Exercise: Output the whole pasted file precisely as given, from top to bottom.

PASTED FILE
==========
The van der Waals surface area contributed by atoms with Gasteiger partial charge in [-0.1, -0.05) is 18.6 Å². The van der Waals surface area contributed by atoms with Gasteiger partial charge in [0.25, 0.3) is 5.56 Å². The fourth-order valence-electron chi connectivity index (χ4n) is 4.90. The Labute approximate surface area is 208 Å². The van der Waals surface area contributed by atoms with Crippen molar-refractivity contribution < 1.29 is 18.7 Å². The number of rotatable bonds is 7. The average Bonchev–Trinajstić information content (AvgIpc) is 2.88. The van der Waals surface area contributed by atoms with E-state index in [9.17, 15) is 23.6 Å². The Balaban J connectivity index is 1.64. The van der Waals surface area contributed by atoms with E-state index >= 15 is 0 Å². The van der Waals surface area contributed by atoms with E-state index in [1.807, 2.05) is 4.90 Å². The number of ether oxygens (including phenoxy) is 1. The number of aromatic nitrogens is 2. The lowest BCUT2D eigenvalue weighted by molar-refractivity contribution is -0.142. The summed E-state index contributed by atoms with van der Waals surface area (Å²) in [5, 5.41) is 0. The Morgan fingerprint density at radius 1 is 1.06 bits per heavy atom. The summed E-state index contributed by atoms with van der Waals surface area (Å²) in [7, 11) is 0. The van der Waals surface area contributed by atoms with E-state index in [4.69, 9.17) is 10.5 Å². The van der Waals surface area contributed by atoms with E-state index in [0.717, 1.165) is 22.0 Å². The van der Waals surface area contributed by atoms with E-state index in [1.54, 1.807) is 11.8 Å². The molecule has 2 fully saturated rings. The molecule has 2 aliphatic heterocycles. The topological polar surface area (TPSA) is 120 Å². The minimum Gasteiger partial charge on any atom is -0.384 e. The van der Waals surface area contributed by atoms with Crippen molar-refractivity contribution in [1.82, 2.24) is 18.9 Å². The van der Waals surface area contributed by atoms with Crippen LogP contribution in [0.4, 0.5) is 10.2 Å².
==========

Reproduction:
The van der Waals surface area contributed by atoms with Gasteiger partial charge in [-0.1, -0.05) is 18.6 Å². The van der Waals surface area contributed by atoms with Gasteiger partial charge in [0.25, 0.3) is 5.56 Å². The fourth-order valence-electron chi connectivity index (χ4n) is 4.90. The Labute approximate surface area is 208 Å². The van der Waals surface area contributed by atoms with Crippen molar-refractivity contribution < 1.29 is 18.7 Å². The number of rotatable bonds is 7. The average Bonchev–Trinajstić information content (AvgIpc) is 2.88. The van der Waals surface area contributed by atoms with E-state index in [9.17, 15) is 23.6 Å². The Balaban J connectivity index is 1.64. The van der Waals surface area contributed by atoms with E-state index >= 15 is 0 Å². The van der Waals surface area contributed by atoms with E-state index in [1.807, 2.05) is 4.90 Å². The number of ether oxygens (including phenoxy) is 1. The number of aromatic nitrogens is 2. The lowest BCUT2D eigenvalue weighted by molar-refractivity contribution is -0.142. The summed E-state index contributed by atoms with van der Waals surface area (Å²) in [5, 5.41) is 0. The Morgan fingerprint density at radius 1 is 1.06 bits per heavy atom. The summed E-state index contributed by atoms with van der Waals surface area (Å²) in [7, 11) is 0. The van der Waals surface area contributed by atoms with E-state index in [4.69, 9.17) is 10.5 Å². The van der Waals surface area contributed by atoms with E-state index in [0.717, 1.165) is 22.0 Å². The van der Waals surface area contributed by atoms with E-state index in [1.54, 1.807) is 11.8 Å². The molecule has 2 fully saturated rings. The molecule has 2 aliphatic heterocycles. The topological polar surface area (TPSA) is 120 Å². The minimum Gasteiger partial charge on any atom is -0.384 e. The van der Waals surface area contributed by atoms with Crippen molar-refractivity contribution in [1.82, 2.24) is 18.9 Å². The van der Waals surface area contributed by atoms with Crippen LogP contribution in [0.4, 0.5) is 10.2 Å².